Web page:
Monday, December 18, 2017

Objections to Weakening HGV Driver CPC Qualifications Throughout Europe

Safety Outfit Condemns EU Proposals and Looks for More Regulation for Vans
Shipping News Feature
EUROPE – The European Transport Safety Council (ETSC) which lobbies the European Commission, the European Parliament, and Member States on transport safety matters, has been critical in the past couple of weeks over attempts by MEPs to weaken professional driver training rules. Under existing regulations professional drivers must update their qualifications every five years. ETSC Says that the exemption proposed by the European Parliament's Transport Committee last month could lead to workers getting behind the wheel of lorries or buses even if they haven’t driven such a vehicle for years, or updated their CPC qualifications to reflect new technologies, changed road rules or modern safety standards for HGVs.

Voting on a report in response to a proposal from the European Commission to revise the ‘Driver Certificate of Professional Competence’ (CPC) rules last month, the committee included an amendment that would exempt drivers from the requirements for additional initial and periodic training as long as they stay within a 100 kilometre radius of their base. The amendment says the exemption should only apply to workers whose ‘principal activity’ is not driving, for example a mechanic returning an HGV to a client following a safety test.

The ETSC fears however that this vague definition is open to abuse and could be a very significant loophole posing a major challenge to enforcement authorities, possibly leading to potentially thousands of lorries and buses being driven for commercial purposes by workers lacking experience and full professional training.

ETSC has long advocated that the CPC rules be extended to cover van drivers particularly as although 4,000 people die each year in the EU in collisions involving HGVs, a similar number die in collisions involving vans. It is thought the Commission proposed the move as a way of aiding small businesses keep costs down, however ETSC says, a European Commission impact assessment that accompanied the legal proposals warned that reducing the scope of the requirements would be counterproductive for road safety. Antonio Avenoso, executive director of ETSC said:

“With road deaths in Europe stagnating and increased public concern about large vehicles operating in urban areas, the transport committee is adding insult to injury by potentially letting thousands of drivers escape training that can save lives. People who haven’t driven large vehicles for decades could potentially get behind the wheel of a coach carrying children or a heavy lorry driving through urban areas. It is incredibly important that member states remove this dangerous exemption and ensure that changes to driver training rules lead to improvements in road safety, not a weakening.”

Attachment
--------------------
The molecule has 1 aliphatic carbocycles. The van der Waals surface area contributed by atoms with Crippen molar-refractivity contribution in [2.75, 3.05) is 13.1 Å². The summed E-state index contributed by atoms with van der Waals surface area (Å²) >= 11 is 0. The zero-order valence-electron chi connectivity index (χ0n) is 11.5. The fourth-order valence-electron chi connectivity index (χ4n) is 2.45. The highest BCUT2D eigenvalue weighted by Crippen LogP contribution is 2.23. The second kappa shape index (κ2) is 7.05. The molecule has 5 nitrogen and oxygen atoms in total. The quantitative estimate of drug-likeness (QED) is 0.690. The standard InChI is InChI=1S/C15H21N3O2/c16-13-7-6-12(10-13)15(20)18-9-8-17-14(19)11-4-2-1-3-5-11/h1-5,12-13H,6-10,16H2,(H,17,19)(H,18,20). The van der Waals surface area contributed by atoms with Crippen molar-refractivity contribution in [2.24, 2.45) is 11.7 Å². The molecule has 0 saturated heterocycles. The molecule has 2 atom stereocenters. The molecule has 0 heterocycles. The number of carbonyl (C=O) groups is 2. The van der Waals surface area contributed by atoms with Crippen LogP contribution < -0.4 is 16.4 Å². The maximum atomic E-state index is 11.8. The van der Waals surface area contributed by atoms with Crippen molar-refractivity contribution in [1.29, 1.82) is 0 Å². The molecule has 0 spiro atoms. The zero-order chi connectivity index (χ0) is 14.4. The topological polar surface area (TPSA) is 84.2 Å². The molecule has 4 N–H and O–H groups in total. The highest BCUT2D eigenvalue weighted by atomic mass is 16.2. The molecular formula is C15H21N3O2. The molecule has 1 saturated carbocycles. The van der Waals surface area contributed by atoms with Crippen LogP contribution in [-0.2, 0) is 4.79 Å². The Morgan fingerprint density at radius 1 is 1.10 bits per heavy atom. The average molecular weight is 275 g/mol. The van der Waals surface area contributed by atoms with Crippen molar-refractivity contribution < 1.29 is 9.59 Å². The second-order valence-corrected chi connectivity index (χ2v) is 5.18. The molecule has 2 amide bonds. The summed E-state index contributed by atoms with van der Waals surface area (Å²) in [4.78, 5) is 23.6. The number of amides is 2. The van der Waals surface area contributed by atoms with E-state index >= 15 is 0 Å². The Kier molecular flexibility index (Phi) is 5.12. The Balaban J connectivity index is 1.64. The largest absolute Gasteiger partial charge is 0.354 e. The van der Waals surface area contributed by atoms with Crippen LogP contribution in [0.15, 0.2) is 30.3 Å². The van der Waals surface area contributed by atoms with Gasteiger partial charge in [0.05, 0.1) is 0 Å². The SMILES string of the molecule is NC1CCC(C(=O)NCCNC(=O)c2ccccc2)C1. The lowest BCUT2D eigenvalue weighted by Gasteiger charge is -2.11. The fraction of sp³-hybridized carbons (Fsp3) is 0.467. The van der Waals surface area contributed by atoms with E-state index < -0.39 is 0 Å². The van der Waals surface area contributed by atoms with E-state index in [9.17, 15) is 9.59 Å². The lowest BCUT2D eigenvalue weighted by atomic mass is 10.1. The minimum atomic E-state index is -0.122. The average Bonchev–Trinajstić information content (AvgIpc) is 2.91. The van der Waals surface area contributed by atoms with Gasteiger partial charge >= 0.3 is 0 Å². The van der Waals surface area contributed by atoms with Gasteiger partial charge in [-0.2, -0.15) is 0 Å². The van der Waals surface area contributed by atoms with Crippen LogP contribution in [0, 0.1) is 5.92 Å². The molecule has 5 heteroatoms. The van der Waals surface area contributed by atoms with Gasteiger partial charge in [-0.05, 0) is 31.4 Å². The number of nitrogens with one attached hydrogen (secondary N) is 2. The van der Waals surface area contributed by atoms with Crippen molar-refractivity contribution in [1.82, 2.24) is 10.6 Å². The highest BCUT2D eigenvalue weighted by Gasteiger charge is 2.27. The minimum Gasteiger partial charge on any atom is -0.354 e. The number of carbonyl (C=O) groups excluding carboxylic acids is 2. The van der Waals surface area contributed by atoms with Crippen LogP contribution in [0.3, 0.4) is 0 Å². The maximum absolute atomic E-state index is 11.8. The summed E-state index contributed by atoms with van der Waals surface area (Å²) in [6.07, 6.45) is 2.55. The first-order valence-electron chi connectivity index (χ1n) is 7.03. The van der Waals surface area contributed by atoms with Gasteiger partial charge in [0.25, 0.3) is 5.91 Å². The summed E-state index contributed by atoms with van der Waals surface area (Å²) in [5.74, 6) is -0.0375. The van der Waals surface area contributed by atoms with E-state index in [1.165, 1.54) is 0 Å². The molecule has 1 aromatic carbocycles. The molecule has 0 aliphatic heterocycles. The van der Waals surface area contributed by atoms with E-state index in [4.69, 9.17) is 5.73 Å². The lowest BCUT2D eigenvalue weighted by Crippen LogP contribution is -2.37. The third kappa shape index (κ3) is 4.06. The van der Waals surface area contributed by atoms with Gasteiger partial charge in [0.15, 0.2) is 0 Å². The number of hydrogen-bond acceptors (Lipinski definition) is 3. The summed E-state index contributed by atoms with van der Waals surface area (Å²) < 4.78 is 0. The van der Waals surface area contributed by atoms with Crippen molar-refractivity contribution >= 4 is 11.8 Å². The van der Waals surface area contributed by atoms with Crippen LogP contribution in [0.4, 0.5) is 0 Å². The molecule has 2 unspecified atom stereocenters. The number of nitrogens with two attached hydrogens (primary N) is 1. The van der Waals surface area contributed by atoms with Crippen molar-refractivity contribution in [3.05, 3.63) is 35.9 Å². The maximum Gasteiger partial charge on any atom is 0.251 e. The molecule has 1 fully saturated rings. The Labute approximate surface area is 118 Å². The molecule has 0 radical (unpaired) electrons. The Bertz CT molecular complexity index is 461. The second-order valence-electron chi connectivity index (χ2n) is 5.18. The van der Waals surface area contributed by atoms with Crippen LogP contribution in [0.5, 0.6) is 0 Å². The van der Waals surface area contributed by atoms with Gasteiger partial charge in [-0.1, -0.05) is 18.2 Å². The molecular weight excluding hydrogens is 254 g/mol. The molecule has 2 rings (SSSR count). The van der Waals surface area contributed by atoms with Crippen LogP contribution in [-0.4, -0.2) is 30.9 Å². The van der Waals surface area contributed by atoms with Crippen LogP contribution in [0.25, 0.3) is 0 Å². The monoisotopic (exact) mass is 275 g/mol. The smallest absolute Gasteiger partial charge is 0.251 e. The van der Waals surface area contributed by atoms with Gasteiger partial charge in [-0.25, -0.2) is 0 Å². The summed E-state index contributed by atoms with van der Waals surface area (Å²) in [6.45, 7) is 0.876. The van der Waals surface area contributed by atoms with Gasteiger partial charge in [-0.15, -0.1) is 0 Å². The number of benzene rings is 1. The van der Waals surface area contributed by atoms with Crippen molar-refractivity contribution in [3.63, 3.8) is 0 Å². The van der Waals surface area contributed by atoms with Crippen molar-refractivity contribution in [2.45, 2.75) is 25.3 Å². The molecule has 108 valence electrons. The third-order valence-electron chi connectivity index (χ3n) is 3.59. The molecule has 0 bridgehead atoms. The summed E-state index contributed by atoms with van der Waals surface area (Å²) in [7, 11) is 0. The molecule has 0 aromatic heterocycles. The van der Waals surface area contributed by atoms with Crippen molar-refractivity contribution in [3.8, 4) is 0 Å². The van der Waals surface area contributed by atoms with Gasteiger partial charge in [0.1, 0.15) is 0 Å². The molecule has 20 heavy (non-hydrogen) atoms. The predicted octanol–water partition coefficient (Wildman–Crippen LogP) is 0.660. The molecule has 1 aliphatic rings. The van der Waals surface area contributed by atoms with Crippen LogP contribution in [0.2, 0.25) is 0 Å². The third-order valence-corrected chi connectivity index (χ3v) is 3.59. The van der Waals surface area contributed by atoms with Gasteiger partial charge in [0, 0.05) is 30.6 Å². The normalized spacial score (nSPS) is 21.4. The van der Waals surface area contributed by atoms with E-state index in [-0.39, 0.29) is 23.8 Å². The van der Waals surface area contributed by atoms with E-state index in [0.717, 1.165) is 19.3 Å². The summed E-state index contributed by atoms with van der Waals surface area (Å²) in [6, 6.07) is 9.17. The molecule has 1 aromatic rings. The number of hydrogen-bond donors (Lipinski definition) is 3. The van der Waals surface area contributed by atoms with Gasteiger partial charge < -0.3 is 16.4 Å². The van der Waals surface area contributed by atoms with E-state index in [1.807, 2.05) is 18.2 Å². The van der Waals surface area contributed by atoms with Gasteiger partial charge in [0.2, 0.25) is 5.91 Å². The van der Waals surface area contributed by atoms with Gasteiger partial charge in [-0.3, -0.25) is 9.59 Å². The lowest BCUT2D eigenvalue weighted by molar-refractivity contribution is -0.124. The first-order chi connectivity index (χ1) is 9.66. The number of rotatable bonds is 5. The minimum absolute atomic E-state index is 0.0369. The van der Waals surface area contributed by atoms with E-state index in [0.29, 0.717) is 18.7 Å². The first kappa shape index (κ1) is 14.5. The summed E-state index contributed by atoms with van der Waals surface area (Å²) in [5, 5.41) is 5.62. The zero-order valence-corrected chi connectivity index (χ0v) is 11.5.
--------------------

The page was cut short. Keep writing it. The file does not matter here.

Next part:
The opinion was supported by TISPOL, the European Traffic Police Network, whose General Secretary, Ruth Purdie, said:

“We are concerned that these proposed changes could lead to great difficulties for enforcement. Follow-up checks by police to gather information on how much time an employee spent driving as part of his or her job would be a significant administrative burden that could lead to reduced enforcement of other essential road safety issues. This is a big step backwards for road safety and we urge member states to reject this proposed change.”

The matter will now go before the EU member states, the Parliament and the European Commission to be decided behind closed doors before seeking approval from the full Parliament and transport ministers of the 28 EU member states. In what ETSC views as a positive development, the transport committee introduced several revisions to require the inclusion of training on danger recognition, coping with stress and mitigating distraction. But ETSC fears these safety gains could be outweighed by the new exemption covering short distances.

Again last month the organisation commented on what it calls worrying attitudes in ‘a number of national surveys across Europe’ into the use of mobile devices while driving. Individual nations found a variety in the number of people who admitted to using their phone almost every time they get behind the wheel. In the Czech Republic the number was 36%, Spain and Ireland 25% whilst in Germany around 50% said they used a phone at least ‘occasionally’.

The effect of this behaviour is clear in the accident reports of death and injury, although often a percentage remain hidden as opposed to drink and drugs impairment where testing confirms the figures. Ireland says distraction in general is a factor in 20-30% of collisions whilst France says 9% of fatal collisions occur due to distracted mobile phone use and the Germans only say that they calculate at any given moment an average of 7% of German drivers are distracted while driving.

Whilst most of the EU countries pussy foot around increased penalties for such behaviour soon to leave Britain has recently doubled the penalties for distracted driving.